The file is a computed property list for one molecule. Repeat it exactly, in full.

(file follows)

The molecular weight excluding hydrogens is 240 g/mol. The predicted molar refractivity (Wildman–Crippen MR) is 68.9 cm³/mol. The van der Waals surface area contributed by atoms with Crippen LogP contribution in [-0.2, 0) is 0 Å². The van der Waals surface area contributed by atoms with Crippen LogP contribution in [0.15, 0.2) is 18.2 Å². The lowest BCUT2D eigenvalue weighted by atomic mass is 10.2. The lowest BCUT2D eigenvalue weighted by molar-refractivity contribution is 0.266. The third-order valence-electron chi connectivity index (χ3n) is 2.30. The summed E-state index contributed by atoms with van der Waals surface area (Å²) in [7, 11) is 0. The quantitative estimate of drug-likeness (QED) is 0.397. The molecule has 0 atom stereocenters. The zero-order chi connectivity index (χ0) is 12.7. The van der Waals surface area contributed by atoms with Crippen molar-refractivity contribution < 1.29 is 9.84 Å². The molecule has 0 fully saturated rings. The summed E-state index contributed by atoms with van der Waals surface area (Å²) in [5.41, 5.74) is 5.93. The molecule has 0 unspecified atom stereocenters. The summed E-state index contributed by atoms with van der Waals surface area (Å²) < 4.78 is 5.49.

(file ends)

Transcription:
The molecular weight excluding hydrogens is 240 g/mol. The predicted molar refractivity (Wildman–Crippen MR) is 68.9 cm³/mol. The van der Waals surface area contributed by atoms with Crippen LogP contribution in [-0.2, 0) is 0 Å². The van der Waals surface area contributed by atoms with Crippen LogP contribution in [0.15, 0.2) is 18.2 Å². The lowest BCUT2D eigenvalue weighted by atomic mass is 10.2. The lowest BCUT2D eigenvalue weighted by molar-refractivity contribution is 0.266. The third-order valence-electron chi connectivity index (χ3n) is 2.30. The summed E-state index contributed by atoms with van der Waals surface area (Å²) in [7, 11) is 0. The quantitative estimate of drug-likeness (QED) is 0.397. The molecule has 0 atom stereocenters. The zero-order chi connectivity index (χ0) is 12.7. The van der Waals surface area contributed by atoms with Crippen molar-refractivity contribution < 1.29 is 9.84 Å². The molecule has 0 fully saturated rings. The summed E-state index contributed by atoms with van der Waals surface area (Å²) in [5.41, 5.74) is 5.93. The molecule has 0 unspecified atom stereocenters. The summed E-state index contributed by atoms with van der Waals surface area (Å²) < 4.78 is 5.49.